Zomedica (NYSEAMERICAN:ZOM) is not having a good time. Retail investors have by and large thrown in the towel for the pet health care company. ZOM stock was recently changing hands for 58 cents, a far cry from the 52-week high of $2.91 per share.
Now, does that mean it is time to abandon ZOM stock? Here it gets a bit tricky.
If you’re a speculative investor and have capital that you can afford to lose, ZOM is still a good bet. Part of that has to do with the news-sensitive nature of meme stocks. A positive or negative press release can have a massive impact on returns.
The other major issue is short interest. As I write this, short interest is below 10%, which will not appeal to investors.
ZOM has outperformed the S&P 500 by 221.9% and its sector by 232.1% in the past year. Although the stock has lost value, it is still not enough for you to be interested just yet. Catalysts are there. And the management is conscious of making hay while the sun shines, issuing a decent amount of equity to drum up cash.
Plus, vet care was estimated to be a $31.4 billion market in 2020, meaning the total addressable market is huge. For now, only those wanting to trade for the short term should look into this one.
ZOM Stock: Oscillating Fortunes
Zomedica has had an interesting time as of late. First, it launched the flagship Truforma machines, a blood testing kit for veterinarians based on bulk acoustic wave (BAW) sensors from Qorvo (NASDAQ:QRVO). Back in March, Zomedica made its first commercial sale of Truforma. But since then, there has been no traction.
Zomedica has outlined its desire to build a direct sales team and aggressively pursue commercial leads. Greg Blair – the new vice president of business development – will be an important lynchpin in this strategy. He brings some experience to the table, having previously served at Elanco Animal Health, completing more than 40 animal health care company transactions.
By the end of this year, Zomedica expects to have 15 direct sales representatives, and next year the company plans to take the product international. Understandably, there is skepticism. Building a robust sales infrastructure requires significant time and expertise.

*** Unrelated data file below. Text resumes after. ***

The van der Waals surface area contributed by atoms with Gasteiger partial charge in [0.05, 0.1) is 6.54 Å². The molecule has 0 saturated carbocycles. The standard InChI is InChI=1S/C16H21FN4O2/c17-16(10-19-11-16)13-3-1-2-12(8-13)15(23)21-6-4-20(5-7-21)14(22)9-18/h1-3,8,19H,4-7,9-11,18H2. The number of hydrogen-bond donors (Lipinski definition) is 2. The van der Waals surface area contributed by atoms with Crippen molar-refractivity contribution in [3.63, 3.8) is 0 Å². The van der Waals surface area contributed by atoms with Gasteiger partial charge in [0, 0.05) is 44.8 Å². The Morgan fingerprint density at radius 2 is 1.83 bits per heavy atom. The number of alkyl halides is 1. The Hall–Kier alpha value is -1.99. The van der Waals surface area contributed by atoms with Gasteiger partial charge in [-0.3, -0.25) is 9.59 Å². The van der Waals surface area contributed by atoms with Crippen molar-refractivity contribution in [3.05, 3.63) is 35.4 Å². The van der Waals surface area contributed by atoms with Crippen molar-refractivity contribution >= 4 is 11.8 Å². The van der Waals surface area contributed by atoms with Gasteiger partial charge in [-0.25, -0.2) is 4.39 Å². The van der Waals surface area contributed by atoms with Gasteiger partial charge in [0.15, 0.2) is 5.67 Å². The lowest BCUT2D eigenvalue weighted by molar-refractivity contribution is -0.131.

Like several other meme stocks, Zomedica issued a lot of equity to take advantage of the skyrocketing price. As a result, Zomedica is sitting on more than $276 million in cash at the end of March. With that kind of cash, management can afford to pick their spots.
But understandably, investors are getting restless.
They want to see results and fast. Otherwise, in a fast-moving market, investors weigh their options, take profits and look to invest elsewhere.
Zomedica has a long road ahead. It is pursuing a direct sales strategy, and therefore it will have to recruit, train, and then monitor the sales efforts of a geographically dispersed sales team. Developing sales expertise requires time and effort, which can ultimately prove to be quite costly.
An Interesting Short-Term Play
During the pandemic, we saw an unprecedented increase in pet adoption. This is leading to robust growth in the pet health and welfare markets. However, it does not explain why ZOM stock is up 265.3% in a year.
Instead, ZOM stockholders should be thankful for Reddit, which drove the company’s market cap to an astounding $1.85 billion in mid-March. For a company with zero revenues and a widening loss, it was a truly remarkable number.
Still, things are getting back to normal now, with the market cap at a more reasonable $564.16 million.
Although the market cap still does not reflect its fundamentals, it gives you a better price point if you want to trade the stock for short-term profits.
On the publication date, Faizan Farooque did not have (either directly or indirectly) any positions in the securities mentioned in this article. The opinions expressed in this article are those of the writer, subject to the InvestorPlace.com Publishing Guidelines.
Faizan Farooque is a contributing author for InvestorPlace.com and numerous other financial sites. Faizan has several years of experience analyzing the stock market and was a former data journalist at S&P Global Market Intelligence. His passion is to help the average investor make more informed decisions regarding their portfolio.
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